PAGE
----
As a purist for my sport, I will remember the Athens Olympics 2004 as a tremendous occasion, the arena playing host to wonderful performances from some supreme athletes.
As a purist for my sport, I will remember the Athens Olympics 2004 as a tremendous occasion, the arena playing host to wonderful performances from some supreme athletes: Kenenisa Bekele sprinting away with the 10,000 metres mantle from his mentor, Haile Gebrselassie, Justin Gatlin holding his mental strength for a surprise 100m gold, Hicham El Guerrouj's phenomenal 1500m and 5,000m double gold, Xiang Liu equalling my own world record in the 110m hurdles. In the strength and skill of our own Kelly Holmes's golds in the 800m and 1500m, we have seen possibly the greatest achievement ever in the history of British athletics, and a feat to astound the world.
It was also great to see our boys run so well in the 4x100m relay, and they had clearly worked remarkably hard at their baton changes. But I do hope we are not going to hear too much of Darren Campbell saying that with those golds, our guys have answered their critics, me prominent among them. If Darren, or any of the others, truly believe that winning the relay, a team event, means they enjoyed a successful games, they are in the wrong sport.
Athletics is an individual journey; most athletes could have competed well in team sports - Darren included, who was a competent professional footballer - but chose track specifically because it tests us as individuals against each other and the clock. In the great championships, and the annals of athletics' achievement, everybody remembers individual golds.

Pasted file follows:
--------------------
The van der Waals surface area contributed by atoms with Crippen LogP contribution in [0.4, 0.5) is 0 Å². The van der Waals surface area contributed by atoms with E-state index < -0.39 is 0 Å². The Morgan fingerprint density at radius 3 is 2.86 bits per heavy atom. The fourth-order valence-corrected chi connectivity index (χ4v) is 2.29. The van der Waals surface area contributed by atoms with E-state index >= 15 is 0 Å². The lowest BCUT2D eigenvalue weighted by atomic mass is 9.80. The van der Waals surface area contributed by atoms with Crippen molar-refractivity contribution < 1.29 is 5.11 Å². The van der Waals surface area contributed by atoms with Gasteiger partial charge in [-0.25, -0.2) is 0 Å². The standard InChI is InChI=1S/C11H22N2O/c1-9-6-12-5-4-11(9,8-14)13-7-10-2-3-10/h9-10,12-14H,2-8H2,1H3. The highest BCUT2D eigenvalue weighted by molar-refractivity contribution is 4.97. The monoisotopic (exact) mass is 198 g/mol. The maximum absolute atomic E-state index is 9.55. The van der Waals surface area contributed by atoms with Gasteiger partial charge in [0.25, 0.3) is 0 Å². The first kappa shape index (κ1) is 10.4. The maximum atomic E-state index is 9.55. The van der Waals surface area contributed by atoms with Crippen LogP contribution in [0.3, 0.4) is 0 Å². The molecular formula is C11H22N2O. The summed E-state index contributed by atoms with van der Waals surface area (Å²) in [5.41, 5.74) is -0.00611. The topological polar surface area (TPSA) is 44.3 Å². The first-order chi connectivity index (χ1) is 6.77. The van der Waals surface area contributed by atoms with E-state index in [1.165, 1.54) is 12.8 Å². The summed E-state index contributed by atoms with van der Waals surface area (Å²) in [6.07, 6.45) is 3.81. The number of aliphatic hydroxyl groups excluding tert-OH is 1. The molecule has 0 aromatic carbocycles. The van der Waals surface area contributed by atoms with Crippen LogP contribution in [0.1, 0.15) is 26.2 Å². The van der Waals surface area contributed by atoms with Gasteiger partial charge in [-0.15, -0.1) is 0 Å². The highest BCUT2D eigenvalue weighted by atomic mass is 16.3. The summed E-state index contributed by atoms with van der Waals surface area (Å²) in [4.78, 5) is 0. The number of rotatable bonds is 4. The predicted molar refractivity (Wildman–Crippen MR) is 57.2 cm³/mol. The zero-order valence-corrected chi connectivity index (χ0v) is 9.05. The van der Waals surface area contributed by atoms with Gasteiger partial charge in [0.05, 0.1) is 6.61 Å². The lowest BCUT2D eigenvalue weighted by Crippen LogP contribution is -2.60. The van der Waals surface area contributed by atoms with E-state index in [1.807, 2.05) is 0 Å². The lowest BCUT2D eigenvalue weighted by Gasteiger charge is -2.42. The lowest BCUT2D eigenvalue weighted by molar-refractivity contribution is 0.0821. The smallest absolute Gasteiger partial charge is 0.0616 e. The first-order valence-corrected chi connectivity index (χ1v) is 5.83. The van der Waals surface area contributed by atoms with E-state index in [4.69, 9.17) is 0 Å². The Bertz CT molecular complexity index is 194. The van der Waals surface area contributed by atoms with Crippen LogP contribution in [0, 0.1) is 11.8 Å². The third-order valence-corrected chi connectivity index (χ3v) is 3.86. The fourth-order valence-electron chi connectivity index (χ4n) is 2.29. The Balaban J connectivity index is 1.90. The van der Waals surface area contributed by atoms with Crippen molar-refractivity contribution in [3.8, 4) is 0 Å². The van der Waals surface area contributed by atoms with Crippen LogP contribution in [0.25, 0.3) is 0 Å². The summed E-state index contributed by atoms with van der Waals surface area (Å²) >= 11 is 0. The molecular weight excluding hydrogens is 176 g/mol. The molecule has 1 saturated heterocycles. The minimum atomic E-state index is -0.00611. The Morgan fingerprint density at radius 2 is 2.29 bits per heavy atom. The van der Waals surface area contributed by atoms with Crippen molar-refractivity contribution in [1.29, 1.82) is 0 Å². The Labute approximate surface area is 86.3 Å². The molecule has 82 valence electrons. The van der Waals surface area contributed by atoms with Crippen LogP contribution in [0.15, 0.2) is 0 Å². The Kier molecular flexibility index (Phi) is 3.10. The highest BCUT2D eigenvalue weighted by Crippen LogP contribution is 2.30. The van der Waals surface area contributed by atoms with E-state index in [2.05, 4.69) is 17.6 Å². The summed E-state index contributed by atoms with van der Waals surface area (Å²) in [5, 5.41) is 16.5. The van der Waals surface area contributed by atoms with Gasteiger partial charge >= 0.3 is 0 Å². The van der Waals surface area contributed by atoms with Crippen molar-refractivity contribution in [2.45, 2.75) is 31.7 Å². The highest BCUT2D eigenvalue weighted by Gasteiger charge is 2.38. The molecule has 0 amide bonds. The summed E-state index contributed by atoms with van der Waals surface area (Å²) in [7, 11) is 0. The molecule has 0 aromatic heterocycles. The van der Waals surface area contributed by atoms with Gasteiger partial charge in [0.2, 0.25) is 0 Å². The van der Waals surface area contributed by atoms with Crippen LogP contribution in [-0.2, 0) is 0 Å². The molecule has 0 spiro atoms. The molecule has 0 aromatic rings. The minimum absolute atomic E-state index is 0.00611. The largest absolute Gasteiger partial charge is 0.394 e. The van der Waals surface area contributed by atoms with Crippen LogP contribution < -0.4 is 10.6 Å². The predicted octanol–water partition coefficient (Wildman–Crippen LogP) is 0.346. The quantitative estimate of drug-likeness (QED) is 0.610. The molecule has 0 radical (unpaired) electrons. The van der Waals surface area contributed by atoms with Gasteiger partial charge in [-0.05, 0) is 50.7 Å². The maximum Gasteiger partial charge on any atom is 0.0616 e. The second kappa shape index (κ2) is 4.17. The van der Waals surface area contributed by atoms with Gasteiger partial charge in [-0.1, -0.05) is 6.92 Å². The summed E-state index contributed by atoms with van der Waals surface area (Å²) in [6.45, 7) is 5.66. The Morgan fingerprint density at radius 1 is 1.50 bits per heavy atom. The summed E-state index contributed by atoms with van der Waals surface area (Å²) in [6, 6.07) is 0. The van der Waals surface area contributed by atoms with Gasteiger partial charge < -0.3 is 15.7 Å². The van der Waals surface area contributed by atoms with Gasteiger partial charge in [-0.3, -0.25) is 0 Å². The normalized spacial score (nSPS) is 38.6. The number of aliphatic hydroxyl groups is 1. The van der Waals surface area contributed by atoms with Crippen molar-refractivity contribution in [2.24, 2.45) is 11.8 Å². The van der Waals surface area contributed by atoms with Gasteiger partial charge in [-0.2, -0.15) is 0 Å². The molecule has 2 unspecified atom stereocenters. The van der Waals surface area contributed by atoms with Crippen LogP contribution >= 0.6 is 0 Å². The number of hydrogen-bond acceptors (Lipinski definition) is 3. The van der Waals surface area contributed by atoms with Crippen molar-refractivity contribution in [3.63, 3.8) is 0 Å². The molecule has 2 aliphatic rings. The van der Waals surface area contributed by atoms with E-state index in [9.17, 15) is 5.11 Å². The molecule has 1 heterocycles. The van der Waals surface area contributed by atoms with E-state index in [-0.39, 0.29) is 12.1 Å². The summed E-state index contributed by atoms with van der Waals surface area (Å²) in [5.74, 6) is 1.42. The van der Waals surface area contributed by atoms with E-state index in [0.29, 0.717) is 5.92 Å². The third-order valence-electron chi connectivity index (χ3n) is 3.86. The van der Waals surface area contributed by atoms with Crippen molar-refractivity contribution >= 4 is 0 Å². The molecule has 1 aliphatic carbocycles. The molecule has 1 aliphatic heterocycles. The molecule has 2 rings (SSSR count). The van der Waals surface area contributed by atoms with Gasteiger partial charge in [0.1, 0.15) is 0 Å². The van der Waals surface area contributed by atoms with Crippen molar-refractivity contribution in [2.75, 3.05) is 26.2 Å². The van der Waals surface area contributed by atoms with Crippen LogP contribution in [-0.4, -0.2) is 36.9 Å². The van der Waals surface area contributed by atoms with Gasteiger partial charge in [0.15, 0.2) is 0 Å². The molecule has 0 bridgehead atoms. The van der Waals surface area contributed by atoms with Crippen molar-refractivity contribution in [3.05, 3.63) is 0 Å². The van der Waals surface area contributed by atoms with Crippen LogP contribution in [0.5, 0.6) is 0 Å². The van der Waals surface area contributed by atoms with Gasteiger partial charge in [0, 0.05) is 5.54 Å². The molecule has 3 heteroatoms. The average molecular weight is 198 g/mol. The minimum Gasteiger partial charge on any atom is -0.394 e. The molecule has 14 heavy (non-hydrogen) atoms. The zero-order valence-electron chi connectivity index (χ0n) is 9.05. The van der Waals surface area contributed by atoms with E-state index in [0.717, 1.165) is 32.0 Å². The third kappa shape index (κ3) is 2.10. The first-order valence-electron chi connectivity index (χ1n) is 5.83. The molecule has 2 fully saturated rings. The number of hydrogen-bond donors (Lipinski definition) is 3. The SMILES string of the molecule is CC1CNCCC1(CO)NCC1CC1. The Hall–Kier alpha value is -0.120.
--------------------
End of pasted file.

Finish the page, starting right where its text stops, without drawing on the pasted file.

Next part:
Most people can rattle off who won the 100m gold going back decades, but who remembers relay winners, let alone the four guys who were in the team? The relays are fringe races, run at the end to wrap up championships. In my prime, the sprint boys were always asking me to run the relay, but mostly I turned them down because it didn't mean anything to me.
Darren, Jason Gardener, Mark Lewis-Francis and Marlon Devonish, who ran so well, are far from stupid guys; they know this. The reality for them is that Great Britain has had a sprinter in every Olympics 100m final since Alan Wells won gold in 1980, a record broken here after 24 years because none of them made it. They are professionals, so they know very well that next season, they will find it extremely difficult to get into races at the major Grand Prix meets, where eight lanes are reserved for the world's best athletes.
I do hope, however, that the win stands them in good stead. My former coach Malcolm Arnold coaches Jason, so I know his preparation is right and how hard he works. I don't know Mark too well, but he has fantastic credentials as the former world junior champion and record holder. Winning Olympic gold is obviously a fantastic experience for them, and I hope that taste of the podium inspires them to renew their efforts and improve their performances, so they can taste success as individuals. Both produced season's bests here in the semi-finals, and peaking at championships is a good habit to build on.
Our sport still has major questions to answer, even though the Olympics ended with a bang for Britain. Apart from Jason (Gardener), Mark (Lewis-Francis), Kelly Sotherton's fantastic bronze in the decathlon, Chris Tomlinson's excellent long jump performance, Dean Macey's manful efforts and Steve Backley's remarkable swansong, we don't have too much to celebrate. We have to aim to produce gold medal competitors across the events.
Kelly Holmes has demonstrated everything the sport is about, not only with her phenomenal achievements, but having done it at 34 - sorry to keep mentioning your age, Kelly - after years of setbacks and injuries. Everybody in the sport is so delighted for her, and younger athletes can learn from Kelly's work, dedication and one very telling aspect of the way she has reacted to success: she has been ever so humble and disbelieving. You won't find Kelly Holmes shouting in the press. She is a true champion.Reuse content